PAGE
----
Preload is increased due to increase in the plasmatic volume 16-18, while reduction in the afterload is due to intense peripheral vasodilation secondary to release of bradykinin and adenosine 45,46. These load alterations assessed in the study through the end-diastolic volume index (EDVi), the diastolic slool pressure (DBP), the total peripheral vascular resistence(TPVR), and the end systolic parietal stress (ESPS) lead to the status of high cardiac output of the SCA. It is worth emphasizing that the high cardiac index is exclusively secondary to the increase in stroke volume, since the heart rate is normal in patients with SCA 16,39,47-50.

The normal values for systolic time intervals eletromecanical systole (EMS), tempo de ejeção (ET), and preejection perial (PEP) in patients with SCA in this study are in accordance with those in the literature 14,21,51. Abdullah et al 52 emphasize that the systolic time intervals are influenced by load alterations found in chronic anemias, and a pseudonormalization of them may occur. the isovolumetria contraction perial (IVCP) is known to be increased in heart failure 32. In our series, isovolumetria contraction perial (IVCP) is increased. Comparisons, however, were not possible due to the nonexistence of data in similar populations.

Denenberg et al 17 were the first to stress that dissonance between clinical and laboratory evidence of heart failure in SCA and echocardiography was due to a pseudonormalization of the indices of the ejection phase (EF and %SS) by load alterations. These indices were the only ones used to assess the systolic function in patients with SCA. Use of the end-systolic parietal stress/the end-systolic volume index (ESVi) ratio, considered independent from load alterations, was proposed. With a small series, results indicating the expected systolic dysfunction were obtained. In this study, we repeated that methodology with a larger and better-controlled series and we obtained similar results, but with a higher level of statistical significance. In addition to the increased end-systolic parietal stress/the end-systolic volume index (ESVi) ratio, increase in the mitral E-septum distance, in the the isovolumetria contraction perial (IVCP), and in the the end-systolic volume index (ESVi) confirmed the existence of systolic dysfunction in patients with SCA.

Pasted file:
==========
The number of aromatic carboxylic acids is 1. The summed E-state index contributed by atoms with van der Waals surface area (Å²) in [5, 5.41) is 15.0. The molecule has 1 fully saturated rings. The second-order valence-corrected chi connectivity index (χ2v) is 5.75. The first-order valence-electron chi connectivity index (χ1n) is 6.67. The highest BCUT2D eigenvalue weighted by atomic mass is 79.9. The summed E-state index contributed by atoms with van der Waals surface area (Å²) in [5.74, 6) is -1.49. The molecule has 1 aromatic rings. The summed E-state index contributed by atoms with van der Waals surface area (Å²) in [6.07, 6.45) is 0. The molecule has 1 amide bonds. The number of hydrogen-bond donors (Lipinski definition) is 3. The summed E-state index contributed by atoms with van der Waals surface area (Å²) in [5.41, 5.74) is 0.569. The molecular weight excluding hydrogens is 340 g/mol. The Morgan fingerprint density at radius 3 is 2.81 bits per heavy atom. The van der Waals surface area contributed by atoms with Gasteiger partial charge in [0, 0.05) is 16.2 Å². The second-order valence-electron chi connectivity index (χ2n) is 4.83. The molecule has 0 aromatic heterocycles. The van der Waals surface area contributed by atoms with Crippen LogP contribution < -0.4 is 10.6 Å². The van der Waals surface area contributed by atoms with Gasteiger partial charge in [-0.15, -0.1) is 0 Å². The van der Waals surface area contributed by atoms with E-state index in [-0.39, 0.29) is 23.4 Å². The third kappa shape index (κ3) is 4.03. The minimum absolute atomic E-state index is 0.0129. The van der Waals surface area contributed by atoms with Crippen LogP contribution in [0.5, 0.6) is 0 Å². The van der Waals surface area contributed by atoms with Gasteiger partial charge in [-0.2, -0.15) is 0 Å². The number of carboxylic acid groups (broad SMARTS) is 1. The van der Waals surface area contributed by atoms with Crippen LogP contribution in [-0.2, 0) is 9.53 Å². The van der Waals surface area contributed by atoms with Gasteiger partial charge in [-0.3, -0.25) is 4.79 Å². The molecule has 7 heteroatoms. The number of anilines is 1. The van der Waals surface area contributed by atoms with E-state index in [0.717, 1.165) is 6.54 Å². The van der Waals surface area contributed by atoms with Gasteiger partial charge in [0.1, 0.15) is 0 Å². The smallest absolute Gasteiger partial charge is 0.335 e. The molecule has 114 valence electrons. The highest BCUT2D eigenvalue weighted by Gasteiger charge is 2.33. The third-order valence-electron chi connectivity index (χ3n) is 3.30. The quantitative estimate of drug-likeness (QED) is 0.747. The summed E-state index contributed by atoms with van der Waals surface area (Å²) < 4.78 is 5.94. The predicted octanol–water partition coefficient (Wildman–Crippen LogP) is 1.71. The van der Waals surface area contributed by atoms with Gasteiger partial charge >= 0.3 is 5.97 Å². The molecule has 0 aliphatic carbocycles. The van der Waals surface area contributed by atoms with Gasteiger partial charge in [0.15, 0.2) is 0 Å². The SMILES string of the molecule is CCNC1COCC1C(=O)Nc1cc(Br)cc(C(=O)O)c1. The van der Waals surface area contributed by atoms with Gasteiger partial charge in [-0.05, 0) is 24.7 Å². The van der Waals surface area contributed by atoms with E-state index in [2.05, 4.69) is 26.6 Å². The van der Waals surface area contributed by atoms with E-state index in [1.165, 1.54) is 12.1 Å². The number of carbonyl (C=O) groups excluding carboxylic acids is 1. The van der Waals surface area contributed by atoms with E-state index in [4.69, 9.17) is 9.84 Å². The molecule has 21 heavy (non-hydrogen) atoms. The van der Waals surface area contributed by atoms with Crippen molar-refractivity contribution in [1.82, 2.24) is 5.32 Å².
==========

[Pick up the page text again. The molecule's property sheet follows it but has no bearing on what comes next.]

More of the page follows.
In the present study, a tendency suggesting a pattern of deficiency of relaxation in 3 out of the 4 parameters studied was found. This alteration could be attributed to myocardial hypoxia leading to kinetic alterations of calcium in the relaxation phase. Few studies analyzed the diastolic function in patients with SCA. One of these studies, grouped different hemoglobinopathies 53 and another study considered only one parameter 18. However, the greatest limitation is technical. It is known that increased preload influences the parameters that assess the diastolic function on Doppler, leading to a pseudonormalization 54,55. It is difficult, however, to know precisely what the effects of the combination of increased preload with decreased afterload would be upon the Doppler echocardiographic parameters. Study of the pulmonary vein flow and of the time of deceleration of the mitral flow, which was not performed in this study, might add some information. A further study is required to carefully evaluate the diastolic function in patients with SCA.